And wished he hadn’t.
Because something happened to a girl that night. Something terrible, unimaginable, and Callie Wheeler’s life will never be the same. Plus, now Callie has told the police that Vic is responsible. Suddenly, Invisible Vic is painfully visible, on trial both literally, with the police, and figuratively, with the angry kids at school. As the whispers and violence escalate, he becomes determined to clear his name, even if it means an uneasy alliance with Callie's best friend, the beautiful but aloof Autumn Dixon.
But as Autumn and Vic slowly peel back the layers of what happened at the party, they realize that while the truth can set Vic free, it can also shatter everything he thought he knew about his life... From Goodreads.
I bought Modern Monsters by Kelley York a few months back, and actually forgot certain details mentioned in the description; I thought it was about a girl making a false rape claim, when it's not that book at all. Despite not being what I expected, I was still hoping Modern Monsters would be a great book. Unfortunately, I was quite disappointed.
Vic is the nice, quiet guy. The guy with a conscience. When, at a party he didn't want to go to, he sees a highly intoxicated Callie throwing up outside, barely able to hold herself up, he can't just leave her to it. He helps her inside, takes her up to an empty bedroom, helps her into bed and puts a bin by the bed in case she needs to be sick again. Then he leaves. A few days later, Vic is arrested for rape. Callie was attacked at the party after Vic left, but Vic is the last person she remembers seeing - in the bedroom. When news gets out that Vic is the prime suspect, suddenly everyone knows who he is, hurling abuse and threats of violence his way, in and out of school. Vic knows he didn't do it, someone else did, and Callie needs justice just as much as he needs his name cleared. A tentative alliance if formed between him and Callie's best friend Autumn, and together they're determined to find the truth - and for Autumn, that's even if it is Vic. But as clues come to light, the two find that the truth might be even harder to believe.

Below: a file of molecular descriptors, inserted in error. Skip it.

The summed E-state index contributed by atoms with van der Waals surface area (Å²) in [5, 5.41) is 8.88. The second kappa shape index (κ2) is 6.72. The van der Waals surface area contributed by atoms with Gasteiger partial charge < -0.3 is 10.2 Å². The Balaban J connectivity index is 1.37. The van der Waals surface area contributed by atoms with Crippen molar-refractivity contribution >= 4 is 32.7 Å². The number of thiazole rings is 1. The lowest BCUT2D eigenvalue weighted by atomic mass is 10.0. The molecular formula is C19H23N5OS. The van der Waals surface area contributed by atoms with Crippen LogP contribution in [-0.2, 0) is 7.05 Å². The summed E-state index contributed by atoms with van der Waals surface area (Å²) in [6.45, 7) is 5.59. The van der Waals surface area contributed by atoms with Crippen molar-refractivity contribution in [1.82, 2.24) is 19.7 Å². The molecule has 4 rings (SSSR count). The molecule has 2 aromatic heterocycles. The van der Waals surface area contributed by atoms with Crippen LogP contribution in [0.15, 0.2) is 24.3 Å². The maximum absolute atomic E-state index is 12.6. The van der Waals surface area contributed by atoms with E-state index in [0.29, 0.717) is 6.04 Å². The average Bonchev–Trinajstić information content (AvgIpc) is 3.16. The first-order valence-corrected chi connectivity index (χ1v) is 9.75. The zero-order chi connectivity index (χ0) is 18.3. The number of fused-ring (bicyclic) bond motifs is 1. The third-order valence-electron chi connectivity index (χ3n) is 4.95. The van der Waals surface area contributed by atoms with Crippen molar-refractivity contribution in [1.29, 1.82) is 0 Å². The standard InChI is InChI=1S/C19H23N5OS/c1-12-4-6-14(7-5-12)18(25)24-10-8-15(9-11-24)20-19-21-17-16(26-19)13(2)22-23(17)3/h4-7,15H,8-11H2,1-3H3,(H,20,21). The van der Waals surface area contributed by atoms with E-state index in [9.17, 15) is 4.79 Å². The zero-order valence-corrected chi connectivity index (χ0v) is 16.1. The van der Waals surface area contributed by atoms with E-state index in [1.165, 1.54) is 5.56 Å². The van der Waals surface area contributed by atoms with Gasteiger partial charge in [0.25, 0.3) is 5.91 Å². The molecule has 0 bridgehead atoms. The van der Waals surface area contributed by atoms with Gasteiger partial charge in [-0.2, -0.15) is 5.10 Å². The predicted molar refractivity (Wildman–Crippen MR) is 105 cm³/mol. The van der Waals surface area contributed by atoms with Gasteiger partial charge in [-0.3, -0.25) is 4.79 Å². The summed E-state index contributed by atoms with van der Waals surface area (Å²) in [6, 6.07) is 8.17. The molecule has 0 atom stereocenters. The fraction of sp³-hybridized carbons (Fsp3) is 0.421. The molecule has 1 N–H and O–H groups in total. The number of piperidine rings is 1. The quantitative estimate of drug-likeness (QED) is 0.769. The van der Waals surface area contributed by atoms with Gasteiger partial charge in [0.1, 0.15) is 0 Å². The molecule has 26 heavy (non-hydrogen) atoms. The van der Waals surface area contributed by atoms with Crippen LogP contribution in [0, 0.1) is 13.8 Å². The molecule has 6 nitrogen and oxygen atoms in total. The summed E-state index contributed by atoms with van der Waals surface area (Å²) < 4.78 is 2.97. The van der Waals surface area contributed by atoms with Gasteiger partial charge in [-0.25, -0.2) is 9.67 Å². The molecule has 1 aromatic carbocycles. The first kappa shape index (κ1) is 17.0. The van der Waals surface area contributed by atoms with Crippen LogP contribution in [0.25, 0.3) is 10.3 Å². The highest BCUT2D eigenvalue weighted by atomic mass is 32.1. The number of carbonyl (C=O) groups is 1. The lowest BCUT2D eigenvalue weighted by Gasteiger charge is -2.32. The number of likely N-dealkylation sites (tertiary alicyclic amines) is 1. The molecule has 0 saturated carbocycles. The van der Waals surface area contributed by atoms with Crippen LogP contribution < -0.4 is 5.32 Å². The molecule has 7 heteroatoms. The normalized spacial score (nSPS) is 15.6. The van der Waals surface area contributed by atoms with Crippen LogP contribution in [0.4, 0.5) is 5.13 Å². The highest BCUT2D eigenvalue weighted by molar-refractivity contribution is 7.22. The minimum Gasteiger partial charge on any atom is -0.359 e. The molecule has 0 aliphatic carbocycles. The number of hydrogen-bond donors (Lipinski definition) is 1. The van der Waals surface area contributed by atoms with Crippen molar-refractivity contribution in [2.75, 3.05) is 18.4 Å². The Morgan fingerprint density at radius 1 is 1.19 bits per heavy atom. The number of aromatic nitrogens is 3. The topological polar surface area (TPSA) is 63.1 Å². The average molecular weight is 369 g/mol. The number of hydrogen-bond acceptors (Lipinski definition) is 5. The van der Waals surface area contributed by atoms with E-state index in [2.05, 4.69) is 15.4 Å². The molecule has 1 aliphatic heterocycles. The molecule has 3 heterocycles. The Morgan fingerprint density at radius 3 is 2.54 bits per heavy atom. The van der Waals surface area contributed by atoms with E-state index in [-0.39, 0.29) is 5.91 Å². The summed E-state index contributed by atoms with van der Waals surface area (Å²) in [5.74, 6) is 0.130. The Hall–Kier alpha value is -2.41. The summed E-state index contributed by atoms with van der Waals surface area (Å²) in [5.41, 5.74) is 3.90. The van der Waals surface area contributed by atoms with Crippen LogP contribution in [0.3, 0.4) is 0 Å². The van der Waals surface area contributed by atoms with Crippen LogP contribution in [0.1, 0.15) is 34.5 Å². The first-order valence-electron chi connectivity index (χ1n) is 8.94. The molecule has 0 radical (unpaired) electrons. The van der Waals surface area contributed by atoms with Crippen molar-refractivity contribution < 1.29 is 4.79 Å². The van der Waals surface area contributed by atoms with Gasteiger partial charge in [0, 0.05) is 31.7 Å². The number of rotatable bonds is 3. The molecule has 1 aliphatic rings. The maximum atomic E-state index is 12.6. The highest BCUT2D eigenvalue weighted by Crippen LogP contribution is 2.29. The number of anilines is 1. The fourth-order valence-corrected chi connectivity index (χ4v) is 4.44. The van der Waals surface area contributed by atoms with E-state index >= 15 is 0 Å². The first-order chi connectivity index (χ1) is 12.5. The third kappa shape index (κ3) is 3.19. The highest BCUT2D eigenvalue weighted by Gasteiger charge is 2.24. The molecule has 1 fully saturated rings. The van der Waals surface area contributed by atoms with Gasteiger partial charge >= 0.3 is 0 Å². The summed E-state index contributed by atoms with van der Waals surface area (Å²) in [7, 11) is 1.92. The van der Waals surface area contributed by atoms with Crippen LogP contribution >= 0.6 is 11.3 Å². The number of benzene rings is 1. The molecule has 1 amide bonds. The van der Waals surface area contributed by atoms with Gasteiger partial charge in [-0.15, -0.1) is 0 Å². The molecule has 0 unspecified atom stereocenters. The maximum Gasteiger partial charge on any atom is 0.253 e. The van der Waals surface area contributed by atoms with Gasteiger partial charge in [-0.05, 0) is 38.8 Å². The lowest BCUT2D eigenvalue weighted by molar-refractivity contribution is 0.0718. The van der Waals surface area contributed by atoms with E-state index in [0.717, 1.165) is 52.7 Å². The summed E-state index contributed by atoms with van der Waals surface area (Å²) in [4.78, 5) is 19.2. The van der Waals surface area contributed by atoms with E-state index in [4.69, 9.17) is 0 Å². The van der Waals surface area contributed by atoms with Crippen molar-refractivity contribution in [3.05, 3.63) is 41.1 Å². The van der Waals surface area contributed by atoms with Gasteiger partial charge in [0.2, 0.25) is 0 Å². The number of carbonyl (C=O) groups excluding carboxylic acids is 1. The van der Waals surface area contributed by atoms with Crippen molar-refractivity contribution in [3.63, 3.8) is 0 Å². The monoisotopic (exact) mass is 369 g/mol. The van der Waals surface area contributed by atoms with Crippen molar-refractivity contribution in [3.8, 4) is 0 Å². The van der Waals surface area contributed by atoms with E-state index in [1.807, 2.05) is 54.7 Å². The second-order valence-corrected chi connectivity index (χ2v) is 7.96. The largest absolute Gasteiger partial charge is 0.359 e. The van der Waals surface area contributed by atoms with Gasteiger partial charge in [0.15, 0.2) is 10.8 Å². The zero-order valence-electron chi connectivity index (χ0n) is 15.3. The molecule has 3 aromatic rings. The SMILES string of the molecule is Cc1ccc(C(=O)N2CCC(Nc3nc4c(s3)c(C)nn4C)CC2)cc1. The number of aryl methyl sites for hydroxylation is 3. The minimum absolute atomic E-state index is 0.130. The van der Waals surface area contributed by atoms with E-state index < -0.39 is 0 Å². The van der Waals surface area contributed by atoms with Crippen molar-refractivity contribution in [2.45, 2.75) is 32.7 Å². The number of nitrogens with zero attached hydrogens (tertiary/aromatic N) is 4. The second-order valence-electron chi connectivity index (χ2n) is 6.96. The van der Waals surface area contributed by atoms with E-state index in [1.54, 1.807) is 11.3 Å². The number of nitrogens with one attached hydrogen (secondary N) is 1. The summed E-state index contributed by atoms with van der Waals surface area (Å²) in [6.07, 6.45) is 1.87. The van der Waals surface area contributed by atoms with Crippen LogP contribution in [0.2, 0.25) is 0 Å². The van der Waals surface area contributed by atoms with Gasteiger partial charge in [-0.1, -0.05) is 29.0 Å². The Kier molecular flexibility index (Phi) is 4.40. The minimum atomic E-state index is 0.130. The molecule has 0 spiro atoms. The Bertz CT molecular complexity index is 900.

Most of the books I've read for Sex in Teen Lit Month II covering rape and rape culture have been about disbelieving the victim about her attack and glorifying the accused, so I thought it would be interesting to look at a book where the accused didn't actually rape anyone. What is it like to be accused of rape, but be completely innocent of the crime? Vic is such a great character, because he really is a great guy. He is astounded when he's arrested for Callie's rape, but he doesn't just worry about what this means for him, he worries about Callie; she's been through this terrible ordeal, which is bad enough, but he knows they're going after the wrong guy. It's not just the fact that he might go down for it that upsets him, it's that if he does, Callie could walk right past her actual rapist and not know it, and they get off scot-free. I'd say he's more concerned for Callie and what she's going through than he is for himself, and that really made me warm to him, as is shown here when he undergoes an examination before being questioned by the police:
'Is this where they brought Callie, then? Did they shove her into one of these uncomfortable gowns and subject her to being prodded at. My chest constricts at the thought. How does someone even begin to process being violated and then having to spread her legs to let a doctor poke around?' (p20)What I found interesting about Modern Monsters, in comparison to the other books on rape I've read for the event, is that most people tend to believe her. There's some victim blaming, but they generally tend to believe that Vic did do it. I suppose the fact that he's quiet and unpopular makes it "easier" to believe he did it than it would for star football players, but other than his best friend Brett, Brett's parents, and his boss Amjad, no-one believes he's innocent. Even his mother thinks he's guilty. It's terrible to see the violence suffered and the worse violence that is threatened. It really gets kind of sinister in places, a group of guys waiting for him outside his workplace, it's quite scary. However, the focus of the story is less on what he suffers, but on finding out the truth with Autumn, and the relationship between them as the story progresses.